The Positions of the Parties
On appeal, the plaintiff argued that the Motion Judge had erred in law in determining what constituted an actionable “misrepresentation.” The plaintiff challenged the Motion Judge’s conclusion that Strathcona’s concerns did not constitute a material fact that was required to be disclosed because those concerns were “unsolicited, inexpert, premature, and unreliable.”
Pretium argued that the Motion Judge correctly ruled that it had made no misrepresentation. Members of Pretium’s senior management had discussed Strathcona’s concerns internally and with Snowden, and had determined that those concerns were premature and unreliable such that they did not have to be disclosed.
The Court of Appeal dismissed the plaintiff’s appeal in its entirety.
The Motion Judge Did Not Err in Considering the Reliability of Strathcona’s Opinion
In dismissing the action, the Motion Judge found as a fact that Strathcona’s concerns were unreliable for two reasons. First, the sample tower findings were inherently unreliable because they were based on samples that were not necessarily representative of the mineral deposit. Second, Strathcona’s testing methodology was not appropriate in view of the unique characteristics of the deposit. The Motion Judge held that the unreliable opinion of Strathcona was not a “material fact” that required disclosure.
The plaintiff argued that the reliability of information is not relevant to a determination of the materiality of that information, and that consequently the Motion Judge erred in considering the reliability of Strathcona’s concerns. The Court of Appeal disagreed. It affirmed that, in the circumstances of this case, the objective reliability of those concerns was a relevant consideration. The Motion Judge’s finding that Strathcona’s opinion was unreliable was entitled to deference.
Importantly, both the plaintiff and Pretium agreed that the legal framework for assessing the materiality in a case of “misrepresentation by omission” is set out in the decision of the Supreme Court of Canada in Sharbern Holding v Vancouver Airport Centre Ltd., 2011 SCC 23 (Sharbern Holding). That case stands for the proposition that the standard for materiality is whether a reasonable investor would consider the information in question important in making an investment decision. Materiality must be determined objectively from the perspective of a reasonable investor, rather than based on the subjective views of the company. Put somewhat differently, there must be a substantial likelihood that the reasonable investor would have viewed the omitted fact as significantly altering the total mix of information available.
The Court of Appeal acknowledged that there is some case law that suggests that a “market impact” test, rather than “reasonable investor” test, should be applied to assess materiality in secondary market misrepresentation cases. The Court left open the question of whether the two tests are the same or whether one or the other is appropriate in all or particular cases. Nothing turned on the distinction between the two tests, because both parties agreed that the materiality of an omitted fact is governed by the principles established in Sharbern Holding.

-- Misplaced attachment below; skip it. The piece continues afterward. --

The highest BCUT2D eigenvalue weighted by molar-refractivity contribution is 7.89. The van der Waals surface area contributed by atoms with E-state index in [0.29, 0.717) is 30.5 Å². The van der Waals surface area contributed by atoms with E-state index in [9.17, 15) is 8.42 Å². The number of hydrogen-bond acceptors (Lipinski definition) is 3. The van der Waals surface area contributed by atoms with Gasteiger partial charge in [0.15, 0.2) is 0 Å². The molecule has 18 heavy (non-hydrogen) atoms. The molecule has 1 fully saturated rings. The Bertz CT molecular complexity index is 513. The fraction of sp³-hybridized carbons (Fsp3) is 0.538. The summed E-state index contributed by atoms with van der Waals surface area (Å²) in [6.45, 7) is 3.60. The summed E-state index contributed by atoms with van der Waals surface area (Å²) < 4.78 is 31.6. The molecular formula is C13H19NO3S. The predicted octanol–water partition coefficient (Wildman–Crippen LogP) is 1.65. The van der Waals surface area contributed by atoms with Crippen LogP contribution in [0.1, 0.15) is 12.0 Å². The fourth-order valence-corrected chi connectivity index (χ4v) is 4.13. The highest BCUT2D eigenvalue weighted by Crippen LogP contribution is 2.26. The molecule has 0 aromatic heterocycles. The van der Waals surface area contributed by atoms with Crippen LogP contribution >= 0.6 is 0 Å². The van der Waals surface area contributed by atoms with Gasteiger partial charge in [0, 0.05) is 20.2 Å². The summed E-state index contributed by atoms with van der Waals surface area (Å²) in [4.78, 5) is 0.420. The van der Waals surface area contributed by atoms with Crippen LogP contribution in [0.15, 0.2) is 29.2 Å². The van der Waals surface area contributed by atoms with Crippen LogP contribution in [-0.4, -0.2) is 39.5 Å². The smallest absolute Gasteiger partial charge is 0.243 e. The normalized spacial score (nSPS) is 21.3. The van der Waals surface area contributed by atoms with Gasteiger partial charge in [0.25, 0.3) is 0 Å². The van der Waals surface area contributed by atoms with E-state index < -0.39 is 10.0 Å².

In Sharbern Holding, the requirement to disclose all material information does not impose on issuers an obligation to disclose all facts that would permit an investor to sort out what is material and what is not. On the contrary, such disclosure would overwhelm investors with information and impair their ability to make decisions.
The Court affirmed that it is inimical of the objectives of the Securities Act – which include investor protection – to require every marginal fact to be disclosed. The Court of Appeal was mindful of this in confirming that Strathcona’s objectively unreliable opinion did not have to be, and indeed ought not to have been, disclosed.
The Motion Judge Did Not Defer Inappropriately to Pretium’s Business Judgment
The Court of Appeal rejected the plaintiff’s argument that the Motion Judge’s decision was based on a post hoc evaluation of materiality and deferred inappropriately to Pretium’s subjective opinions and business judgment. Rather, there was significant and contemporaneous evidence that Pretium, its board of directors and Snowden considered the concerns expressed by Strathcona to be highly dubious, premature and outside Strathcona’s “own lane.” The Motion Judge did not conduct his analysis through the distorted lens of hindsight.
The Motion Judge Did Not Err by Failing to Infer Materiality from the Share Price Decline
Finally, the Court of Appeal rejected the plaintiff’s argument that the Motion Judge erred by failing to infer materiality from the decline in the market price of Pretium’s shares following the announcement of Strathcona’s resignation. Even where it is obvious that a misrepresentation has been “publicly corrected,” the occurrence of a share price decline following the public correction is not determinative of materiality (though it is relevant). Here, there was no evidence that the decline in Pretium’s share price was tied to disclosure of Strathcona’s concerns. It is impermissible to reason backward from a share price decline to a finding of materiality.